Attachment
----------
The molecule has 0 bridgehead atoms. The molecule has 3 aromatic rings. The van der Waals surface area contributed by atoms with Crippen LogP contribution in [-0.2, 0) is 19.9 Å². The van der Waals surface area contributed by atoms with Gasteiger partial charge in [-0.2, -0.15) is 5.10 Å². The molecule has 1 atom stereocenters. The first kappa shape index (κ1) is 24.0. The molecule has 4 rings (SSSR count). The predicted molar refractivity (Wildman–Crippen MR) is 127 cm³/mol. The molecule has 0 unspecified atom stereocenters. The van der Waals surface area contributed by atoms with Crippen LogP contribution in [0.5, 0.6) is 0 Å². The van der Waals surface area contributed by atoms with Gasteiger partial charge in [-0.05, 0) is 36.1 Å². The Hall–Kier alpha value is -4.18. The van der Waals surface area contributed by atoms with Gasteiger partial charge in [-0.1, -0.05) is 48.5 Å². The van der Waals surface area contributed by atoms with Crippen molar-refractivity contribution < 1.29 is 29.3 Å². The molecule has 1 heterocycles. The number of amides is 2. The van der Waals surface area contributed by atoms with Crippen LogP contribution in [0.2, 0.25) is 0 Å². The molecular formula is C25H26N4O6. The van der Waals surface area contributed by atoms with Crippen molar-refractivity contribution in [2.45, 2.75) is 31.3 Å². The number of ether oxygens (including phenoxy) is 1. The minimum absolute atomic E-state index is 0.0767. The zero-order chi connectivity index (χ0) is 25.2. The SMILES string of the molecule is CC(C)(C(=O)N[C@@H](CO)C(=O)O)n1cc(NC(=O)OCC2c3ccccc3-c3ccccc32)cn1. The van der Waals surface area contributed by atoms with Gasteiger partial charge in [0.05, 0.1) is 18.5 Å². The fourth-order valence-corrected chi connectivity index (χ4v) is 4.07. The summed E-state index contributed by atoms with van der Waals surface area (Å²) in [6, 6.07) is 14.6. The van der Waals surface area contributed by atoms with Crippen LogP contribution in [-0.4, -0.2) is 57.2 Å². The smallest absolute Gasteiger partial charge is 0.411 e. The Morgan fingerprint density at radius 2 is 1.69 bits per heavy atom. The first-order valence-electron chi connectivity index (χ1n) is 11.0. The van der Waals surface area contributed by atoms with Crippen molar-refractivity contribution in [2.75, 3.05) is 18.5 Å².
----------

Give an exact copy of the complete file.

The molecule has 0 bridgehead atoms. The molecule has 3 aromatic rings. The van der Waals surface area contributed by atoms with Crippen LogP contribution in [-0.2, 0) is 19.9 Å². The van der Waals surface area contributed by atoms with Gasteiger partial charge in [-0.2, -0.15) is 5.10 Å². The molecule has 1 atom stereocenters. The first kappa shape index (κ1) is 24.0. The molecule has 4 rings (SSSR count). The predicted molar refractivity (Wildman–Crippen MR) is 127 cm³/mol. The molecule has 0 unspecified atom stereocenters. The van der Waals surface area contributed by atoms with Crippen LogP contribution in [0.5, 0.6) is 0 Å². The van der Waals surface area contributed by atoms with Gasteiger partial charge in [-0.05, 0) is 36.1 Å². The Hall–Kier alpha value is -4.18. The van der Waals surface area contributed by atoms with Gasteiger partial charge in [-0.1, -0.05) is 48.5 Å². The van der Waals surface area contributed by atoms with Crippen molar-refractivity contribution < 1.29 is 29.3 Å². The molecule has 1 heterocycles. The number of amides is 2. The van der Waals surface area contributed by atoms with Crippen LogP contribution in [0.2, 0.25) is 0 Å². The molecular formula is C25H26N4O6. The van der Waals surface area contributed by atoms with Crippen molar-refractivity contribution in [2.45, 2.75) is 31.3 Å². The number of ether oxygens (including phenoxy) is 1. The minimum absolute atomic E-state index is 0.0767. The zero-order chi connectivity index (χ0) is 25.2. The SMILES string of the molecule is CC(C)(C(=O)N[C@@H](CO)C(=O)O)n1cc(NC(=O)OCC2c3ccccc3-c3ccccc32)cn1. The van der Waals surface area contributed by atoms with Gasteiger partial charge in [0.05, 0.1) is 18.5 Å². The fourth-order valence-corrected chi connectivity index (χ4v) is 4.07. The summed E-state index contributed by atoms with van der Waals surface area (Å²) in [6, 6.07) is 14.6. The van der Waals surface area contributed by atoms with Crippen LogP contribution in [-0.4, -0.2) is 57.2 Å². The smallest absolute Gasteiger partial charge is 0.411 e. The Morgan fingerprint density at radius 2 is 1.69 bits per heavy atom. The first-order valence-electron chi connectivity index (χ1n) is 11.0. The van der Waals surface area contributed by atoms with Crippen molar-refractivity contribution in [2.75, 3.05) is 18.5 Å².